she said that whenever a kid has a behavior problem
the parents blame it on A.D.D and say that she is not
properly challenging their child in the classroom. Whatever
that means. It's a shame because she is very passionate
about teaching but she is burning out at a pretty fast
rate. My theory is that parents pander to their kids
these days to a point where it arrests their development.
My parents always treated my brother and I like intelligent
people even when we were kids but we always knew who
was in charge. When we would fuck up and our parents
would discipline us it had an impact on our character
because my parents knew that we knew better. There were
no excuses and we always had to take responsibility
for what we had done. It's like no one wants to be pissed
off at their kids because it may hurt their feelings.
And don't let the kids out of the house without helmets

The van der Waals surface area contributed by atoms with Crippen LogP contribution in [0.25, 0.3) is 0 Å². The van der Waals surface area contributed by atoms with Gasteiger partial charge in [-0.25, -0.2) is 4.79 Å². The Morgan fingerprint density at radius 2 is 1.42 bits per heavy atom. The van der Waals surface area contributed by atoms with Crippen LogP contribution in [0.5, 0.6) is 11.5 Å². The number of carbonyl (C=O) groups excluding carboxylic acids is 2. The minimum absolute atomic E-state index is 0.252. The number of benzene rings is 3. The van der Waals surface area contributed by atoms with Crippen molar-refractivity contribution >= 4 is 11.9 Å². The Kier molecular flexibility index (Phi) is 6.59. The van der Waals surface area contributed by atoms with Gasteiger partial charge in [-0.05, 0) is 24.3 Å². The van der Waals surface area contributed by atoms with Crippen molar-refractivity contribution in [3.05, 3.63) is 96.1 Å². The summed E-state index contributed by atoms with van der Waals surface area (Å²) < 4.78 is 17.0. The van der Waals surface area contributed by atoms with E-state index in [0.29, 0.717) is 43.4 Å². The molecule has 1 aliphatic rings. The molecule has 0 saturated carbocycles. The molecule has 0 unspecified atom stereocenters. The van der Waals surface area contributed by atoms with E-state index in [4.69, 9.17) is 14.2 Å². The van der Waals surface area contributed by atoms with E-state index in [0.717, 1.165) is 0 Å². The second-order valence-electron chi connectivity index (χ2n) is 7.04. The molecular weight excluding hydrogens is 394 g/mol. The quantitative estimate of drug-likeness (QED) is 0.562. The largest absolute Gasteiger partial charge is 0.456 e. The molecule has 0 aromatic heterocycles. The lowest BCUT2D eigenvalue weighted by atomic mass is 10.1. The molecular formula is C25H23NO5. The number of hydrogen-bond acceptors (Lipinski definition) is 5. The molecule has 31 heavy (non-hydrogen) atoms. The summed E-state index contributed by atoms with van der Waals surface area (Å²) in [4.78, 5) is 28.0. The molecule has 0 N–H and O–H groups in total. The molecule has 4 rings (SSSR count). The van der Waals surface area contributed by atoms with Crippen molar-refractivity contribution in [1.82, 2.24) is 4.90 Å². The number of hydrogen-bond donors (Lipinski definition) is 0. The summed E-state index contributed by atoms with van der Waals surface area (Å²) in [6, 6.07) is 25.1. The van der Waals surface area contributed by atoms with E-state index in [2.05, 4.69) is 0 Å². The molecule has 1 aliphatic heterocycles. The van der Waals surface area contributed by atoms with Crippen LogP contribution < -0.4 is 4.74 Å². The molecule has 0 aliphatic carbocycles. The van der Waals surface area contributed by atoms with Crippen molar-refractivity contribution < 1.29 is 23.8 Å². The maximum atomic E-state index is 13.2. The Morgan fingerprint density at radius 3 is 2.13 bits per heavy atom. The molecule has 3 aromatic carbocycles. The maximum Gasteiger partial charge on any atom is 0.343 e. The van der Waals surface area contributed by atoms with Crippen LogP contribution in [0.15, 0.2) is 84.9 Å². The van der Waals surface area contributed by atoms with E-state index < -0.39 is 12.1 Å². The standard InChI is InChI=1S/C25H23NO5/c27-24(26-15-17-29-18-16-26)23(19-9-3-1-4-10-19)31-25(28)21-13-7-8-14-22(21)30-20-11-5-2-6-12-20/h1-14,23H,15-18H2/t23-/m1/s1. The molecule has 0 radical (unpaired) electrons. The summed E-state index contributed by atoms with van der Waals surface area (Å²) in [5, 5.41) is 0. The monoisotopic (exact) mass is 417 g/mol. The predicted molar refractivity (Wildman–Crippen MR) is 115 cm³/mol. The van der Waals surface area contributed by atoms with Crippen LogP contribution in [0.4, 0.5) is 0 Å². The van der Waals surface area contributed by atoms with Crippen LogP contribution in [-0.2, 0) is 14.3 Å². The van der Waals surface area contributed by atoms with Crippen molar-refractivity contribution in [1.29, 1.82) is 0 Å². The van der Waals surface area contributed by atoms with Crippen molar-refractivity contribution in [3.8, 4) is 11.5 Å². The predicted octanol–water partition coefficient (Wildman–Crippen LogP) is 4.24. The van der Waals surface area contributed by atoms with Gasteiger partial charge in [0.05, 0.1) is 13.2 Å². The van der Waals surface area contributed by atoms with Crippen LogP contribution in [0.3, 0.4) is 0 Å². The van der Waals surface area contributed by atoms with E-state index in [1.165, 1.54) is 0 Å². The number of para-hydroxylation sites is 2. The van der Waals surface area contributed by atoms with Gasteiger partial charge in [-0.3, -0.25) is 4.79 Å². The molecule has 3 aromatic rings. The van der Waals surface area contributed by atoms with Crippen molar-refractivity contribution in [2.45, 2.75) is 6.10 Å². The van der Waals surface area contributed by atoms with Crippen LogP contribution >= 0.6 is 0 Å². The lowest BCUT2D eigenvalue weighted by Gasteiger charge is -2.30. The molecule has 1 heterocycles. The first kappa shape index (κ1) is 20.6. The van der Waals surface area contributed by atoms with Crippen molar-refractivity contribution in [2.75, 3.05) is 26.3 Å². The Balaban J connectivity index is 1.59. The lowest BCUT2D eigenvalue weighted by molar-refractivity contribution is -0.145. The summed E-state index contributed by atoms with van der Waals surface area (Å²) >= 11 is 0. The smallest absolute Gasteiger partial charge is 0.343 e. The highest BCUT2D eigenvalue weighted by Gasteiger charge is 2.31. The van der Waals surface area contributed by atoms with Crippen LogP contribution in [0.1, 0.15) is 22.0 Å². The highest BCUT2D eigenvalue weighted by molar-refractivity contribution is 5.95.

and knee pads because, God forbid, they may get hurt
playing outside! I guess we have a generation of pussies
to look forward to.
think so. My friend who has three kids just made the
same observation about the helmets. All these kids all
running around with geeky-looking helmets because their
parents are all mortified they might fall boom boom
and hurt themselves. Jesus! My sister's 12-year-old
son won't do any physical activities (and he's overweight)
because they're either "too jumpy," "too
runny," or "too sweaty." As you say,
it's the Pussy-Generation coming up.
a non-smoker living in NYC, I agree with you that bar
owners should be allowed to make their own decsions
when it comes to the smoking law.
bar is a place to drink and smoke if one desires and
I think any intelligent person understands this. I don't
think this law will last to long here in NYC when it
comes to the bars, but I do agree that is practical
in a restaurant to give people an option.